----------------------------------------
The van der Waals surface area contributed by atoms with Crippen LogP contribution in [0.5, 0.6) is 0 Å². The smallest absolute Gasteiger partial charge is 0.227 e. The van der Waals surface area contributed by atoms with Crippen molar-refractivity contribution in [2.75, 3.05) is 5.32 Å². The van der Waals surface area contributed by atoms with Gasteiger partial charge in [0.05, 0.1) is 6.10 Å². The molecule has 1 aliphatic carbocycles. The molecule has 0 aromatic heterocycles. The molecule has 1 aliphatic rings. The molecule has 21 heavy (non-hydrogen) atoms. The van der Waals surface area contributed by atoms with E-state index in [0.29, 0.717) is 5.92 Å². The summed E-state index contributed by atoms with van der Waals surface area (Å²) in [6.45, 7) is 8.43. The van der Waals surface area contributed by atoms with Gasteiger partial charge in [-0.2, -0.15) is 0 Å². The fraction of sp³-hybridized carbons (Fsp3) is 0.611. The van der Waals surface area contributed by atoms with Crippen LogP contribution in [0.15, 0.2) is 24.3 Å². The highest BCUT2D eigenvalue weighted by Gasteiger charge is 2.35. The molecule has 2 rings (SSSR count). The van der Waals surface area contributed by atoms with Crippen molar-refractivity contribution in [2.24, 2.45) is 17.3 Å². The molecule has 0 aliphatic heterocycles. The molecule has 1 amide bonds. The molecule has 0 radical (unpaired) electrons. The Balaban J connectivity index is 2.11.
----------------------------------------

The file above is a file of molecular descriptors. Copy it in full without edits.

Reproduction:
The van der Waals surface area contributed by atoms with Crippen LogP contribution in [0.5, 0.6) is 0 Å². The smallest absolute Gasteiger partial charge is 0.227 e. The van der Waals surface area contributed by atoms with Crippen molar-refractivity contribution in [2.75, 3.05) is 5.32 Å². The van der Waals surface area contributed by atoms with Gasteiger partial charge in [0.05, 0.1) is 6.10 Å². The molecule has 1 aliphatic carbocycles. The molecule has 0 aromatic heterocycles. The molecule has 1 aliphatic rings. The molecule has 21 heavy (non-hydrogen) atoms. The van der Waals surface area contributed by atoms with E-state index in [0.29, 0.717) is 5.92 Å². The summed E-state index contributed by atoms with van der Waals surface area (Å²) in [6.45, 7) is 8.43. The van der Waals surface area contributed by atoms with Gasteiger partial charge in [-0.2, -0.15) is 0 Å². The fraction of sp³-hybridized carbons (Fsp3) is 0.611. The van der Waals surface area contributed by atoms with Crippen LogP contribution in [0.15, 0.2) is 24.3 Å². The highest BCUT2D eigenvalue weighted by Gasteiger charge is 2.35. The molecule has 2 rings (SSSR count). The van der Waals surface area contributed by atoms with Crippen molar-refractivity contribution in [2.24, 2.45) is 17.3 Å². The molecule has 0 aliphatic heterocycles. The molecule has 1 amide bonds. The molecule has 0 radical (unpaired) electrons. The Balaban J connectivity index is 2.11.